AAT calls on the government to boost Help to Grow uptake in the small business community

28 January 2022

Woman at a desk reading from tablet infront of laptop

AAT is calling on the government to make prompt changes to its Help to Grow: Management scheme to help boost uptake from small and medium-sized businesses (SMEs) across the UK.

The organisation’s chief executive, Sarah Beale, has written to Paul Scully MP, Minister for Small Business, Consumers and Labour Markets, with a number of suggestions on changes to the current eligibility criteria which could increase applications and uptake. As of 31 October 2021, only 810 people had signed up to the programme, despite there being 30,000 places available.

The recommendations made by AAT in the letter include:

  • Allowing more than one person per company to participate, which would help more staff to gain additional management skills and understanding.
  • Making employees of the 3,000 small businesses which participated in the Small Business Leadership Programme eligible for Help to Grow, which they are currently prohibited from joining.
  • Reducing the minimum number of employees required for an SME to take part in Help to Grow from five to one, retaining the existing safeguard that participating employees should be employed in a line management role.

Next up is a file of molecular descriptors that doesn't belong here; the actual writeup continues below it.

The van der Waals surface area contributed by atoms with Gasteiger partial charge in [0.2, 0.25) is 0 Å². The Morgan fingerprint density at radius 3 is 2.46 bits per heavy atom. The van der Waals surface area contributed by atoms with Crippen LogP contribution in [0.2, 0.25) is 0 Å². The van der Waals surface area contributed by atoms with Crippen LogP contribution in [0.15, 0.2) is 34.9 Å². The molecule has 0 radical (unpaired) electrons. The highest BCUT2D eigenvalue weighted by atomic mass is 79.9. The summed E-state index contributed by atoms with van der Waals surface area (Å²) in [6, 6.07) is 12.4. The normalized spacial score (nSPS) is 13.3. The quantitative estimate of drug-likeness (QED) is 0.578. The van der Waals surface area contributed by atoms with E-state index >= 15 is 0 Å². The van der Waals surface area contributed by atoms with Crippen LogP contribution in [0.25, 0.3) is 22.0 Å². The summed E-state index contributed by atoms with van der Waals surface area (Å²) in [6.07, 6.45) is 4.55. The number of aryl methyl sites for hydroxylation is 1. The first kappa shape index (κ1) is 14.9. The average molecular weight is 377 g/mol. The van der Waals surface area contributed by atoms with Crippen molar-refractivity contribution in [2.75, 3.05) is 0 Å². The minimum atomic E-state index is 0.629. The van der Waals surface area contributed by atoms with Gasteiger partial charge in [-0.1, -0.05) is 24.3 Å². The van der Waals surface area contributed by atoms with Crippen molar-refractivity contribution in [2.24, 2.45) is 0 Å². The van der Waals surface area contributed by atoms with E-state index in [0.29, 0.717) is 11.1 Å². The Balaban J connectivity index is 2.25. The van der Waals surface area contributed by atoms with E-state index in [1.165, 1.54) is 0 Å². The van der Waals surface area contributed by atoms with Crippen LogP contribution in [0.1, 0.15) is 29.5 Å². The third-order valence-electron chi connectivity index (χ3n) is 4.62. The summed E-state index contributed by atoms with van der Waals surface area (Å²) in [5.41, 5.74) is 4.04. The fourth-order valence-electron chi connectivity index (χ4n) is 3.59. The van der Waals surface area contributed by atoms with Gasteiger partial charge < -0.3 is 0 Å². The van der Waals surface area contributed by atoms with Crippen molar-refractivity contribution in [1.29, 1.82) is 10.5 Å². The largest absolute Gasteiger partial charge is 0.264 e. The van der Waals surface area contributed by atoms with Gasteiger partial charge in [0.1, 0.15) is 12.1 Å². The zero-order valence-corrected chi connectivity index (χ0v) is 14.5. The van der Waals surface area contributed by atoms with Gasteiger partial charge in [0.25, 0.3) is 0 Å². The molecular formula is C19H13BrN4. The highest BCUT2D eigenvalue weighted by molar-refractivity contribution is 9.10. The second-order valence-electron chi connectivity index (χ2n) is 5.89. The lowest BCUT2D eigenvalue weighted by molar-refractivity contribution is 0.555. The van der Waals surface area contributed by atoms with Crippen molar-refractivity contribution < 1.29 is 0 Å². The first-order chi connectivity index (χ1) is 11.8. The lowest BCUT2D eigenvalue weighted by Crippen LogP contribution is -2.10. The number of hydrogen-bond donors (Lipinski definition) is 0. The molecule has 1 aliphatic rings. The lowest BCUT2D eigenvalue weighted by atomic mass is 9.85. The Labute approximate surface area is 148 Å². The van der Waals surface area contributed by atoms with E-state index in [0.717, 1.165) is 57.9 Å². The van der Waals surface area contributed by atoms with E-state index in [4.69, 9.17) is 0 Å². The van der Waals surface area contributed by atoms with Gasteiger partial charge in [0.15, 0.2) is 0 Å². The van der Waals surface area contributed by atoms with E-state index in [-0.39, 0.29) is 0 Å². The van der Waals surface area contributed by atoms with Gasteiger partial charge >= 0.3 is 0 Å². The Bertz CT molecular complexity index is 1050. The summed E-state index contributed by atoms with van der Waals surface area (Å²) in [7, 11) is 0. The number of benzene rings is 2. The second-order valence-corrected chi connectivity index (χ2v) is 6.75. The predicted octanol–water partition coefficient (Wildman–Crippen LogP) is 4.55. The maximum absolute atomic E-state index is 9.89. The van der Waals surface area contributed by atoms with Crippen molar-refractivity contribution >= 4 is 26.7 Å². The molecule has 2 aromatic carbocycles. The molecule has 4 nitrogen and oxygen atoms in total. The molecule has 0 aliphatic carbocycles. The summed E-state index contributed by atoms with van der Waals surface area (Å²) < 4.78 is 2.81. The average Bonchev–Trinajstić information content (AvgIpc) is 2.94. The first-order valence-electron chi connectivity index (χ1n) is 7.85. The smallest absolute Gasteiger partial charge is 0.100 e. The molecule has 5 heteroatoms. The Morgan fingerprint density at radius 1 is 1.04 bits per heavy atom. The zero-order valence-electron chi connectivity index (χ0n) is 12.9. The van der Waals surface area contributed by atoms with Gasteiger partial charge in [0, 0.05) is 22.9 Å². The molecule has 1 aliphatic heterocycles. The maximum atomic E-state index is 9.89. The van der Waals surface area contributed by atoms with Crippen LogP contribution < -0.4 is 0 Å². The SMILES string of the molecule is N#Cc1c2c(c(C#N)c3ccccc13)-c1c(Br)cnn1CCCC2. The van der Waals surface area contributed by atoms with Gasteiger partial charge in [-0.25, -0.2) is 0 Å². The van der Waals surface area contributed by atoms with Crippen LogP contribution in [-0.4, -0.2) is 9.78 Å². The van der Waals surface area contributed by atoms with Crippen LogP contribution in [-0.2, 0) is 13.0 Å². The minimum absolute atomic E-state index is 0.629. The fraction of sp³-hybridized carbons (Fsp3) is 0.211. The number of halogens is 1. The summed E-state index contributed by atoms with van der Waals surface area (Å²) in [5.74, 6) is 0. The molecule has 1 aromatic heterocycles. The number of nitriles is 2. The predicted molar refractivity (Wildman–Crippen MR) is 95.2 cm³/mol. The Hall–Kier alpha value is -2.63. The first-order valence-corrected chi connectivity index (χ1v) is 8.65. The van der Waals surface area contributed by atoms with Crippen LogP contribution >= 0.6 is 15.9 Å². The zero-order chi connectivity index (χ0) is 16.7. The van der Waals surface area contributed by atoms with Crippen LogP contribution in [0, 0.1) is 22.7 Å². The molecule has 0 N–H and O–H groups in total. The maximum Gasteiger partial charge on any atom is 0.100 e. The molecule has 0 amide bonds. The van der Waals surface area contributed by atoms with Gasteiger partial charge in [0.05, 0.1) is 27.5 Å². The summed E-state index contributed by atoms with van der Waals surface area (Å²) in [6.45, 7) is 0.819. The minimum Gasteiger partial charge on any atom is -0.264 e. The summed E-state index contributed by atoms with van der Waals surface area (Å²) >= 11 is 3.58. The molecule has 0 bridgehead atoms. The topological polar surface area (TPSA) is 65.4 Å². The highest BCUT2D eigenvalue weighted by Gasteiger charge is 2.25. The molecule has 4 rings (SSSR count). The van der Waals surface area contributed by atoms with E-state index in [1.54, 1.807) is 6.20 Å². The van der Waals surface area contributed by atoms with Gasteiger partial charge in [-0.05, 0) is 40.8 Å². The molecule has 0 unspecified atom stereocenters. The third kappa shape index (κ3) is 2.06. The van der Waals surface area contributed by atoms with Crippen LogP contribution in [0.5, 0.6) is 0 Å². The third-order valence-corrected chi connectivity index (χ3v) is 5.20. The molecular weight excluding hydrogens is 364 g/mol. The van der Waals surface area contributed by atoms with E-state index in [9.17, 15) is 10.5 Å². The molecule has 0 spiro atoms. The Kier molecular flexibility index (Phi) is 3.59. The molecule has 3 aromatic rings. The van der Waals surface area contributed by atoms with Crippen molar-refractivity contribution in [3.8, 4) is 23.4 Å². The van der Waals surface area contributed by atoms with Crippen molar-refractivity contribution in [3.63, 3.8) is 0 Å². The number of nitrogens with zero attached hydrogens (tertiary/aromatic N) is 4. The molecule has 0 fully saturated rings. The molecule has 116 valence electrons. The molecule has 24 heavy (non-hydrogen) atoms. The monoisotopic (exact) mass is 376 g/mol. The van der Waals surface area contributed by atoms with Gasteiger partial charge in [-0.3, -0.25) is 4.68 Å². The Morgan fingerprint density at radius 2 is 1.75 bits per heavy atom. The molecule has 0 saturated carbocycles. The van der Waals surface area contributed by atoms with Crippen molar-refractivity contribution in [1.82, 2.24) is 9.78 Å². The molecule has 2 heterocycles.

• Permitting charities to participate, helping to increase take-up as well as boosting the economic performance of the charity sector which is predominantly made up of small and medium-sized entities.

Sarah Beale, Chief Executive, AAT, said:

“AAT members provide tax and accountancy services to over half a million UK SMEs, so we know how important it is to help support skills growth in the sector. The Help to Grow: Management scheme can enable SMEs across the UK to develop the management expertise their business needs. The scheme is 90 per cent government-funded and run by Small Business Charter accredited business schools and yet the low uptake rate suggests that many SMEs are currently being put off by the restrictive eligibility criteria.

“We would very much like to see this scheme succeed so that SMEs, their customers and the UK economy as a whole can all benefit. However, without prompt government intervention, the scheme may prove to be another missed opportunity and frankly  underdeliver, despite good intentions and ambition. That’s why I’ve written to Paul Scully MP suggesting changes to the scheme to help attract the desired numbers.

“AAT is committed to working with the government to give the Help to Grow: Management scheme every chance of success and we’ll continue to signpost our members and stakeholders to the scheme in the meantime.”

For more information on AAT’s support for SMEs, see Informi – a free website launched by AAT and accessed by over 650,000 people and businesses last year alone – providing advice and guidance for the small business community.